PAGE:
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Napa Valley's Castello di Amorosa returns its $1.2 million COVID-19 relief loan
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Wine Industry

Napa Valley's Castello di Amorosa returns its $1.2 million COVID-19 relief loan

From the Coronavirus roundup from the Napa Valley Register, St. Helena Star, and The Weekly Calistogan series
Dario Sattui Castello

Dario Sattui, owner of Castello di Amorosa, at an event at the winery in 2017. Sattui has said he will return the entirety of his $1.2 million PPP loan in the hopes the money will be granted to small business owners in greater need of the funds.

Castello di Amorosa will return a $1.2 million dollar loan it received from the federal government’s Paycheck Protection Program (PPP), the winery announced.

Several other companies have made headlines for returning their loans; Shake Shack, the New York-based restaurant chain, announced earlier this week it would return $10 million it had received through the program, and Ruth’s Chris Steak House on Thursday announced it would do the same amid public backlash.

But Castello di Amorosa – perhaps better known to the public as “the Castle,” as founder Dario Sattui calls it – is not a publicly owned company, nor was it necessarily granted the funds through loopholes in the wording of the bill.

The company has 135 employees, Sattui said in an interview, and a staggering majority of its wine sales are on premise; Castello di Amorosa doesn’t work with restaurants, and its labels aren’t available on grocery store shelves.

The winery has been “devastated” by the closure of its tasting rooms, which regularly host streams of eager tourists, especially in the spring and summer months. But, Sattui said, the business is well-positioned enough that it’s not at risk of closing immediately as businesses smaller and less profitable than his might be.

“There are businesses struggling to stay afloat before this happened,” Sattui added. “They work hard and they earn a living – no profit, or very little profit – and now they’re devastated. They may go bankrupt.”

And so he returned the loan to his bank.

The decision to turn the loan back was a difficult one, Sattui said. Thirty-five percent of his workforce staffs the now-closed tasting room; many of them are currently furloughed without pay, though the winery did give employees bonuses and encourage them to use accumulated sick days and vacation time to make ends meet until they could receive unemployment.

Both Castello di Amorosa and V. Sattui Winery, a winery Sattui founded but is “basically retired from,” contributed something like $100,000 toward an effort to help employees make ends meet until they could receive unemployment.

Sattui said he did consider his employees before he returned the loan – that he might be able to bring some of the furloughed workers back – but hearing that the fund had been depleted before thousands of needy businesses had been able to access it cemented his decision.

The winery had paid employee’s insurance through the end of April, he said, adding in a followup interview that he had decided mid-day Friday to pay the entirety of his furloughed employees’ insurance through the end of May.

“We’re hoping to bring them all back when this crisis is over,” he said. “I feel we made the right decision.”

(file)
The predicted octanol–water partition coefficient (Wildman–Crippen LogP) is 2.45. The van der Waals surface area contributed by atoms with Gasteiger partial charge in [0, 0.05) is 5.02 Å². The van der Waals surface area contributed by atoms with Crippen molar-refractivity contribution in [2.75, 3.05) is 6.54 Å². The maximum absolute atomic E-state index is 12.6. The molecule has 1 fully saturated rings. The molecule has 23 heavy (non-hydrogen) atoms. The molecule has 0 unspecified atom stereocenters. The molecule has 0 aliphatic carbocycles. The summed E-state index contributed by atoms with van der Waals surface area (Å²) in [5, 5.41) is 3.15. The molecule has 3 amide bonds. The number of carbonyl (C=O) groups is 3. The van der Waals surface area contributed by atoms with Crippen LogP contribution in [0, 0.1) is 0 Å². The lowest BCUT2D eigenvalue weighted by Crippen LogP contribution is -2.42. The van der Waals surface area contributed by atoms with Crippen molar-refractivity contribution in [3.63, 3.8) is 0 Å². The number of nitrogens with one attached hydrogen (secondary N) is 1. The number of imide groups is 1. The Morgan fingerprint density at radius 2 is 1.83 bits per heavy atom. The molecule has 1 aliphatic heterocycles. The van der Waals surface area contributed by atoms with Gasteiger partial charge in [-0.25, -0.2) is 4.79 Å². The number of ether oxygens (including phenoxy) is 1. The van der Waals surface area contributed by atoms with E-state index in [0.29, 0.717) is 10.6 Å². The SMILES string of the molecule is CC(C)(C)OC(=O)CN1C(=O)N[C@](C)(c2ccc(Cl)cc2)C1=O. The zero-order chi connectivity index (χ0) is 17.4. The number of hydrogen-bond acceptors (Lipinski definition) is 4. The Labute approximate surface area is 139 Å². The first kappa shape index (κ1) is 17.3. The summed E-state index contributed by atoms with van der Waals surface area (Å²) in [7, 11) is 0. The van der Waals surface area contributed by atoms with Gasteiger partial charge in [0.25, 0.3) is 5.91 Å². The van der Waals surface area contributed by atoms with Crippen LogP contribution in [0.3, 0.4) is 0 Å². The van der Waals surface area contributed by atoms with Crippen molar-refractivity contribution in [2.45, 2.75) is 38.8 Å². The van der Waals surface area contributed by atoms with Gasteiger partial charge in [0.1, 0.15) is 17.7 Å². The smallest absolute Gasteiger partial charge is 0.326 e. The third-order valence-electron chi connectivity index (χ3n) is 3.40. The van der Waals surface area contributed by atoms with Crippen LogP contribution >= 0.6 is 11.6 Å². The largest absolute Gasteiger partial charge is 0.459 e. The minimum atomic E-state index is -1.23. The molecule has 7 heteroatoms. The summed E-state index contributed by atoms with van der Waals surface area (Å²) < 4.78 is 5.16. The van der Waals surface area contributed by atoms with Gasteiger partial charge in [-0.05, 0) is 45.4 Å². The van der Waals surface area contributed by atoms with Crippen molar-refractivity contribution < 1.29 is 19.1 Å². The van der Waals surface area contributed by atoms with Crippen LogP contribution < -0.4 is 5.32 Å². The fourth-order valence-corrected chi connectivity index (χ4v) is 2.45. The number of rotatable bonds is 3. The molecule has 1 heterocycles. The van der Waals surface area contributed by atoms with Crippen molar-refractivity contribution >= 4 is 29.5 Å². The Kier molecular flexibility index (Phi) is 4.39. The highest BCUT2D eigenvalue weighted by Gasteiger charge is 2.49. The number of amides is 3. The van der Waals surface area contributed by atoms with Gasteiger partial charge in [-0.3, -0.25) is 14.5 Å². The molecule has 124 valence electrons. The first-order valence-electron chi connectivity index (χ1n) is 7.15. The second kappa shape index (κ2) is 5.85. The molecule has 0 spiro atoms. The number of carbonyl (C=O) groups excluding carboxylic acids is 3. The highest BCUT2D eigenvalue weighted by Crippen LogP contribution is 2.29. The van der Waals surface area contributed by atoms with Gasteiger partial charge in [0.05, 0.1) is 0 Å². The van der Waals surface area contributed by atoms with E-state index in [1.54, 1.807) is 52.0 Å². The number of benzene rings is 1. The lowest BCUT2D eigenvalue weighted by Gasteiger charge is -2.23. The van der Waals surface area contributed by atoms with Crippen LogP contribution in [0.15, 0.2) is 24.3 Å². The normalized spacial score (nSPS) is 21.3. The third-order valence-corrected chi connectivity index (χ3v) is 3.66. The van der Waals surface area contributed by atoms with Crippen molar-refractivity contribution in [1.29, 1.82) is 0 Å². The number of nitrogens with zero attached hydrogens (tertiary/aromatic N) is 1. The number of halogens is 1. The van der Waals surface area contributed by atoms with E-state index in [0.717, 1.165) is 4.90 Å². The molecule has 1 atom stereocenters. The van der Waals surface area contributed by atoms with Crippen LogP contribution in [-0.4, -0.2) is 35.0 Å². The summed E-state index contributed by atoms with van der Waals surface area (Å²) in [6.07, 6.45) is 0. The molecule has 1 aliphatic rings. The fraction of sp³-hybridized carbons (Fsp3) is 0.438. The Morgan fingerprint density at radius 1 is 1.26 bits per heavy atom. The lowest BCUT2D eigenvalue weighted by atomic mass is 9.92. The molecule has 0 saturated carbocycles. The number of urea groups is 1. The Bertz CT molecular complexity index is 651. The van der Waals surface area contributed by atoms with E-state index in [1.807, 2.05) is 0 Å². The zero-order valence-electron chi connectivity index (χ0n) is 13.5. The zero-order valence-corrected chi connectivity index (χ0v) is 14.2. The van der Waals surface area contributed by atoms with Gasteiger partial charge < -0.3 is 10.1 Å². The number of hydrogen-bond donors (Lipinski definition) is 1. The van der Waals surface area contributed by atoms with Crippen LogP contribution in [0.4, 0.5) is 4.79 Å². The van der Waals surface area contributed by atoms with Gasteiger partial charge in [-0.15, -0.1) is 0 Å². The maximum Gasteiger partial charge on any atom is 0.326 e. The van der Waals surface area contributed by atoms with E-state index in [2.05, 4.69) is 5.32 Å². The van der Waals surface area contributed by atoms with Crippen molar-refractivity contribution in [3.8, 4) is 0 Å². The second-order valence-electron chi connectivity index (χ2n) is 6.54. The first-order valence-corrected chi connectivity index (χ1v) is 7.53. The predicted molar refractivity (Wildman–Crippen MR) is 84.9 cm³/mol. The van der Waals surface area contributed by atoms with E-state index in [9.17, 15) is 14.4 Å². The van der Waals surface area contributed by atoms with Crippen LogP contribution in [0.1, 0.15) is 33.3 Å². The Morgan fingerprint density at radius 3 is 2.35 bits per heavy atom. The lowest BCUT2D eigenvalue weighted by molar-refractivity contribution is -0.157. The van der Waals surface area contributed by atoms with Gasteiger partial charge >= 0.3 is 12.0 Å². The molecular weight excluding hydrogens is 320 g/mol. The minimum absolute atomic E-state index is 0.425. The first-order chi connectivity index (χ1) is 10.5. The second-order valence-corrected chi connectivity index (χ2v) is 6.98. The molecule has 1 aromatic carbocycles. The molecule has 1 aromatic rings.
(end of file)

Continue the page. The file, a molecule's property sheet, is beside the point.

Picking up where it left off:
In a related development, V. Sattui, that winery that Sattui founded and still has an ownership stake in, initially applied for a loan from the PPP, but never received its requested funds – and won’t be reapplying, according to President and part-owner Tom Davies.

“In the very beginning when the loans were announced, everyone was really nervous about what the future held,” Davies said. He saw a chance to bring V. Sattui’s 80-something employees out of furlough, getting them off unemployment and helping stabilize their finances. The purpose of the program is great, he added.

The winery ultimately did not receive a loan, he said. And then Davies began hearing talk of the other businesses that had not gotten loans, either, and were finding themselves in dire straits.

“I thought, well, boy – there’s no way we’re deserving of that loan when so many other companies need it to stay afloat, and that’s not the case for us,” Davies said. He decided not to reapply.

The government on Thursday announced an additional $310 billion to replenish the PPP. The Small Business Administration the same day issued an advisory (following Sattui’s decision) asking businesses who had received a loan but could not prove their immediate need for funds to return the money they’d been granted by May 7. The terms of the loan require that companies prove they cannot receive other lines of capital before they’re made eligible.

“I’m hopeful those funds will go back into the pot, so that others that really need it will have a chance to secure a loan,” Sattui said. “Possibly this will serve as a precedent, and encourage others who don’t need the funds to do the same.”

Editor’s note: Because of the health implications of the COVID-19 virus, this article is being made available free to all online readers. If you’d like to join us in supporting the mission of local journalism, please visit napavalleyregister.com/members/join/

You can reach Sarah Klearman at (707) 256-2213 or sklearman@napanews.com.

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Wine Industry Reporter

Wine industry reporter at the Napa Valley Register.

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